7/10 The Lego Batman Movie is harmless. It’s perfectly placed counter-programming for parents looking to bring their kids on a Valentine’s date, fluffy and inoffensive.
In the movie, Batman (Will Arnett) is at his crime fighting peak, but is assailed on all fronts by his life’s emptiness. It’s immediately clear that he’s lonely not because no one wants to be around him, but because he won’t accept the love that’s offered to him. He’s unwilling to validate the Joker (Zach Galafianackis), who takes solace in being his greatest villain. He’s infatuated with new police commissioner Barbara Gordon (Rosario Dawson), but not willing to formally work with her. He denies Alfred Pennyworth (Ralph Fiennes) as his father figure and refuses to pay attention to Dick Grayson (Michael Cera), whom he absent-mindedly adopts. When faced with a larger challenge than he’s ever dealt with, Batman must learn to accept help and friendship.
The Lego Batman Movie doesn’t have any graphic sex scenes. Keanu Reeves doesn’t murder anyone in it. The musical numbers aren’t as good as La La Land, but that’s been out since December, who wants to see that again.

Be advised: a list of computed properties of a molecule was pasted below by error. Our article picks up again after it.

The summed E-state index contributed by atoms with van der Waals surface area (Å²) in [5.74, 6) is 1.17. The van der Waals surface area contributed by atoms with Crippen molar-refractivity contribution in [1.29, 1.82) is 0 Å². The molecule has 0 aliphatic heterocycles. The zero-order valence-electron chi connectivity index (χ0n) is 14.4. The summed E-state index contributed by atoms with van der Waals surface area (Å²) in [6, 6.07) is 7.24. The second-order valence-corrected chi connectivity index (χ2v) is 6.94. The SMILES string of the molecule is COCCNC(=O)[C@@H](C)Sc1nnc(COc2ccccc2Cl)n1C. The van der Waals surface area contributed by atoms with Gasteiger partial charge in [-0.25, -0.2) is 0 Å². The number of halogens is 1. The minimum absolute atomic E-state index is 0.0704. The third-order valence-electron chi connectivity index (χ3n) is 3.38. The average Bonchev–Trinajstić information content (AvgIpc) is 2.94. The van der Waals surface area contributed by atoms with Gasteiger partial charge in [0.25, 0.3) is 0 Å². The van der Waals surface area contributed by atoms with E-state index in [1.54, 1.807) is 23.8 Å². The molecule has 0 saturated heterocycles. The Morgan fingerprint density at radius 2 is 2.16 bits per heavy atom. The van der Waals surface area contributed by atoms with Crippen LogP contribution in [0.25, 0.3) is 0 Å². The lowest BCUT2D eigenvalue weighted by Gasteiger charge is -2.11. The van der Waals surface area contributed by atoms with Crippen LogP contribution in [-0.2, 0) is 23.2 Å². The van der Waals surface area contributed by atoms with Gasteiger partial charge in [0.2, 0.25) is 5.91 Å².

Me. I do. I want to see La La Land again.
The Lego Batman Movie’s brutal pace and wafty tone mean children will certainly be on board. Almost everything else about it is aimed at keeping adult viewers interested, and it does a cool job.
The movie wastes no opportunity to fit a joke in, drawing on the proud — and sometimes not-so-proud — history of Batman media to fill itself with humor. It goes to great lengths to reward the comic book die-hards that come out to see it.
There’s a delightful mad-lib quality to the script. Gordon’s qualifications as commissioner, for instance, are that she graduated top of her class from Harvard for Police and cleaned up Blüdhaven with statistics and compassion. It approaches randomness as humor, but instead evokes wonder at how the story it’s referring to must have played out.
The humor may be a strong point, but once the bricks start flying, it’s time to tune out for a few minutes. The Lego Batman Movie’s action is just too busy to really appreciate, a sad end result for what was clearly a fun process.
The whole thing it kind of tough, because it essentially amounts to a long string of adult-oriented “in” jokes for Batman fans delivered at the blitzkrieg pace meant for younger viewers who won’t get the jokes. The content is aimed at one part of the audience, but the delivery is aimed at another. It’s strong enough that most viewers will appreciate their half of the bargain without complaint, but it’s always a shame to think that a movie could have been better.
Leopold Knopp is a journalism student at the University of North Texas. If you liked this post, you can donate to Reel Entropy here. Like Reel Entropy on Facebook and reach out to me at firstname.lastname@example.org.